In the chicken world, you may often find yourself reading an article or talking to a chicken keeper and realize you have absolutely no idea what they are talking about. Of course, this scenario applies to just about any profession or hobby across the board. There are simply different terms and words for everything out there, from chicken keeping to vehicle mechanics.
If you plan on immersing yourself in chicken keeping, it’s a good idea to familiarize yourself with common terminology to help you better understand the world of chickens. Pretty soon, you’ll be talking like a seasoned expert!
What to Call a Chicken Based on Age and Sex
A chicken is a chicken, right? Well, if you plan on getting specific with your chicken descriptions, you’ll need to learn what to call that specific chicken. As humans, we have different names for different stages of life such as infant, toddler, teenager, and so on. It’s important to know what to call your chicken in cases of marketing, showing, or investigating health issues.
Like any young bird, a baby chicken is called a chick. Any chicken from freshly hatched to around eight weeks of age would classify as a chick. A male or female baby chicken could be referred to as a chick.
2. Straight Run Chicks
‘Straight run’ is a common term used when referring to chicks, but it’s not a very self-explanatory term. Simply put, straight run just means unsexed. You will often encounter this term when ordering chicks and all it means is that the chicks will be sold as hatched and you will receive a random mixture of male and female chicks.
The opposite of straight run chicks would be sexed chicks, where you can order chicks based on their sex.
As your chicks grow up, they reach a point where they aren’t chicks anymore, but they aren’t adults either. By now, you can usually sex your young birds and you can refer to them based on gender.
A pullet is any female chicken under the age of one. Some people will often refer to a young female chicken as a pullet until she begins laying. Either way, when you hear the word pullet, it means a young female chicken.
When your chicks grow up and the genders of the birds become more and more apparent, it’s not hard to pick out a cockerel, which is a young male chicken. Cockerels will often have larger, redder combs and wattles than young pullets of the same age. If you have a young rooster on your hands, the proper term for him is a cockerel.
Once your pullets are fully mature, they can now be referred to as hens. A hen is physically and sexually mature and will lay eggs as well as possibly sit on clutches of eggs to hatch them.
As your cockerels blossom into fully grown and sexually mature chickens, they are now full-blown roosters. Roosters can be an excellent asset to the flock for protection as well as egg fertilization.
Now, here’s a term you may not encounter in everyday chicken situations, but it’s useful to be aware of. A capon is a castrated male chicken, just like a steer is a castrated bull in the cow world.
Caponizing roosters is a less common practice than it used to be, but it does serve a useful purpose. Capons will fatten up much better than a rooster, which makes them more desirable for meat production. In addition to fattening up easier, capons don’t tend to fight with each other, which makes it easier to keep a large number of them together.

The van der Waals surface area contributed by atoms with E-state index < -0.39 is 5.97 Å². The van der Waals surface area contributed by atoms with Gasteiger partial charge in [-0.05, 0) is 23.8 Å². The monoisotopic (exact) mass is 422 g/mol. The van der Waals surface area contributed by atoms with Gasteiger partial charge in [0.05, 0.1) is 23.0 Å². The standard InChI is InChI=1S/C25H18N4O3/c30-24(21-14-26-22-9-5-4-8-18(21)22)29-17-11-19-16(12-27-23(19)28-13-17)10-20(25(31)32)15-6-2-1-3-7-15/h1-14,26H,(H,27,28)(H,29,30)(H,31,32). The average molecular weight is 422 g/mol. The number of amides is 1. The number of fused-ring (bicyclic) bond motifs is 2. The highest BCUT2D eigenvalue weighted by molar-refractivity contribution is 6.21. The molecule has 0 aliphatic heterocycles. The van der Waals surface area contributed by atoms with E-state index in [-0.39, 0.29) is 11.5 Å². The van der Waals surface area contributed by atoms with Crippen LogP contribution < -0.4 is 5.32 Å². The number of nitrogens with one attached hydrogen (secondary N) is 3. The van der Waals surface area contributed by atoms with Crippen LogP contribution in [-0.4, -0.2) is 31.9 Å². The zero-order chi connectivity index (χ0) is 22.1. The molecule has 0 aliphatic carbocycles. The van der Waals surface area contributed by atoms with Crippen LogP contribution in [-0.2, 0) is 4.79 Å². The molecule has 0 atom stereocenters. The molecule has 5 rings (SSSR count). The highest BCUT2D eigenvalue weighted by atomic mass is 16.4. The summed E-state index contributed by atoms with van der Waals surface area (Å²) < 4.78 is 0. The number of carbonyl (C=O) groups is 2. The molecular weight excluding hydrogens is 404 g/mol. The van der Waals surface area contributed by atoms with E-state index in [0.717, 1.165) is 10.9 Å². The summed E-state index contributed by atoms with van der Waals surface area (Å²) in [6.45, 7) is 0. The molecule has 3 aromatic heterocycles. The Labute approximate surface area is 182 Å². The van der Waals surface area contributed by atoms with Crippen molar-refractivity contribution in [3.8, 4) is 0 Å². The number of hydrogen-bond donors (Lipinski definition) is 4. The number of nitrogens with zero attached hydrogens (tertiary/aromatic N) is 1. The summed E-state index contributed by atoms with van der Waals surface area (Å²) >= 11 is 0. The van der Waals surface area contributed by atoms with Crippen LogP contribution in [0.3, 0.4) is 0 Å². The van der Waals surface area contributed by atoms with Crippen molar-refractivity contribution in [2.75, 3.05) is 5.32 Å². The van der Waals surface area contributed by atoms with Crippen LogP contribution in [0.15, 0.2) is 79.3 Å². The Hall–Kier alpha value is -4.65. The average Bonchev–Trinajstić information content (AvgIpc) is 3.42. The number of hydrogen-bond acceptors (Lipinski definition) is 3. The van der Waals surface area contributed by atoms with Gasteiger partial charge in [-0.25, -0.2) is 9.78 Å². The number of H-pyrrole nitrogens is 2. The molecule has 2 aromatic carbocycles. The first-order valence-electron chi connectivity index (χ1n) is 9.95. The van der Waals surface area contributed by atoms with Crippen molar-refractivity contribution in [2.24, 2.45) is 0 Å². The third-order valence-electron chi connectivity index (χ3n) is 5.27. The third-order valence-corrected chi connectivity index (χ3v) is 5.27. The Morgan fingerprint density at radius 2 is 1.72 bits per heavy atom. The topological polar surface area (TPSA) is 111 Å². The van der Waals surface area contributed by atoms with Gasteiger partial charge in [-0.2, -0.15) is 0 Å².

Understanding Chicken Anatomy
Knowing basic chicken anatomy can really come in handy, especially when dealing with health issues. While many of the body parts on a chicken are self-explanatory, like wings and feathers, some are quite unique.
Combs can come in all different shapes and sizes, but every chicken has a comb. For most chickens, it is the obvious red, fleshy ornament on top of the head with spikes that could resemble comb teeth. Other chickens have smaller, cushion looking combs that don’t grow as tall but serve the same purpose as other combs.
Combs help regulate body temperature in chickens, as well as serve as one of the easiest ways to sex an older bird. Roosters generally have much larger and redder combs than hens.
The wattle is in plain sight on every chicken, but not everyone knows exactly what it is called. Wattles are the red flaps that dangle beneath every chicken’s beak. Just like with the comb, wattles serve as a way for chickens to cool themselves down on hot days.
Unlike the ears themselves, chicken’s earlobes are quite visible. Earlobes are usually red or white and are located slightly below and behind the chicken’s eyeball on the head of the chicken.
One interesting thing about earlobes is that you can sometimes use it to tell what color egg your hen will lay. A chicken with a white earlobe is likely to lay white eggs while chickens with red earlobes will probably lay brown eggs.
The first time I heard someone refer to a vent I was just a tad confused. Turns out, a vent is just a fancy word for the anus on a chicken. Just inside the vent, the cloaca and the oviduct meet so the bird’s waste and eggs come out of the same hole.
When it comes to roosters, they can end up with some pretty intimidating spurs on their legs. Spurs, which resemble an antelope-like horn, are located just above the foot on a rooster and they’ll grow quite large. If you’re dealing with an aggressive rooster, there are ways to remove spurs to help his attacks have a little less blow to them.
If you’ve ever seen a chicken eat a full meal, chances are you’ve noticed a breast looking bulge on the right side of its chest. When a chicken eats a large amount of food at once, it can’t immediately digest all of the food. The crop essentially holds the food until it can be digested bit by bit.
After the food leaves the crop, it makes its way into the gizzard where the food really begins to get digested. Chickens store grit, such as little sand and pebbles in their crops to help grind the food down, basically chewing the food for the chickens since they don’t have teeth.
Feathered Features of Your Flock
A well-feathered chicken is certainly a sight to behold! Roosters in particular can grow long, flowing tail feathers with stunning features that will make anyone take a second glance. You may have noticed that they also get much longer feathers on other parts of their body like the neck and back. Now you’ll know how to identify these feathers!
1. Hackle Feathers